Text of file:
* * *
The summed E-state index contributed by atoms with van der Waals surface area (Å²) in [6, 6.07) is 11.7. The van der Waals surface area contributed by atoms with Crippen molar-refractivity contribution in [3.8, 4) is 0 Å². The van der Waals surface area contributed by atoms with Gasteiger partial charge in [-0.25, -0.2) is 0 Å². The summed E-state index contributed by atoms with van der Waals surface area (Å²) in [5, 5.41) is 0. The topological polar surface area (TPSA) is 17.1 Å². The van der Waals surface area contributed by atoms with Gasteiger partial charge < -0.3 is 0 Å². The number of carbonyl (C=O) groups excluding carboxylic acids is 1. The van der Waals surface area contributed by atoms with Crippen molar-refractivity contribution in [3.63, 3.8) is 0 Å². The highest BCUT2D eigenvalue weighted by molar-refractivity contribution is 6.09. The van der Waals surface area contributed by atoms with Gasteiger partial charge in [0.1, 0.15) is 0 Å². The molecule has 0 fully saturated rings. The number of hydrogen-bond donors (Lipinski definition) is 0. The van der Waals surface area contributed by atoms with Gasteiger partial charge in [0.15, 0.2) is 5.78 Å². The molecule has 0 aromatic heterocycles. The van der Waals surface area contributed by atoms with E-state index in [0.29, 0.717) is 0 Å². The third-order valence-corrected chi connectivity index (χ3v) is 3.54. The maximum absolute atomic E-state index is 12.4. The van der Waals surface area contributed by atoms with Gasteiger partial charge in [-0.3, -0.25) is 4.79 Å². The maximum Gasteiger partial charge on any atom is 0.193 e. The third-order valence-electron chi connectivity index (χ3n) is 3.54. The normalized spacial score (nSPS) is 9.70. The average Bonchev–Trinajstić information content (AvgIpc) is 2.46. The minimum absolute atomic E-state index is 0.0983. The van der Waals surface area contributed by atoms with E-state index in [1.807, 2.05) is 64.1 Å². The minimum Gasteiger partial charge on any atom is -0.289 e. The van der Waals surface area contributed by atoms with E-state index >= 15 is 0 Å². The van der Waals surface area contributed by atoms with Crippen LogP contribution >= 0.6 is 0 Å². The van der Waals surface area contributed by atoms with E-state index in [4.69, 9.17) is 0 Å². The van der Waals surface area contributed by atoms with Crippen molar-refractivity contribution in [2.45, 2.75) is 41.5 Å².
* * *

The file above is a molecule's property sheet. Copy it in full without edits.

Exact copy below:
The summed E-state index contributed by atoms with van der Waals surface area (Å²) in [6, 6.07) is 11.7. The van der Waals surface area contributed by atoms with Crippen molar-refractivity contribution in [3.8, 4) is 0 Å². The van der Waals surface area contributed by atoms with Gasteiger partial charge in [-0.25, -0.2) is 0 Å². The summed E-state index contributed by atoms with van der Waals surface area (Å²) in [5, 5.41) is 0. The topological polar surface area (TPSA) is 17.1 Å². The van der Waals surface area contributed by atoms with Gasteiger partial charge < -0.3 is 0 Å². The number of carbonyl (C=O) groups excluding carboxylic acids is 1. The van der Waals surface area contributed by atoms with Crippen molar-refractivity contribution in [3.63, 3.8) is 0 Å². The highest BCUT2D eigenvalue weighted by molar-refractivity contribution is 6.09. The van der Waals surface area contributed by atoms with Gasteiger partial charge in [0.1, 0.15) is 0 Å². The molecule has 0 fully saturated rings. The number of hydrogen-bond donors (Lipinski definition) is 0. The van der Waals surface area contributed by atoms with Gasteiger partial charge in [0.15, 0.2) is 5.78 Å². The molecule has 0 aromatic heterocycles. The van der Waals surface area contributed by atoms with E-state index in [0.29, 0.717) is 0 Å². The third-order valence-corrected chi connectivity index (χ3v) is 3.54. The maximum absolute atomic E-state index is 12.4. The van der Waals surface area contributed by atoms with Gasteiger partial charge in [-0.3, -0.25) is 4.79 Å². The maximum Gasteiger partial charge on any atom is 0.193 e. The third-order valence-electron chi connectivity index (χ3n) is 3.54. The normalized spacial score (nSPS) is 9.70. The average Bonchev–Trinajstić information content (AvgIpc) is 2.46. The minimum absolute atomic E-state index is 0.0983. The van der Waals surface area contributed by atoms with E-state index in [1.807, 2.05) is 64.1 Å². The minimum Gasteiger partial charge on any atom is -0.289 e. The van der Waals surface area contributed by atoms with E-state index >= 15 is 0 Å². The van der Waals surface area contributed by atoms with Crippen LogP contribution >= 0.6 is 0 Å². The van der Waals surface area contributed by atoms with E-state index in [4.69, 9.17) is 0 Å². The van der Waals surface area contributed by atoms with Crippen molar-refractivity contribution in [2.45, 2.75) is 41.5 Å².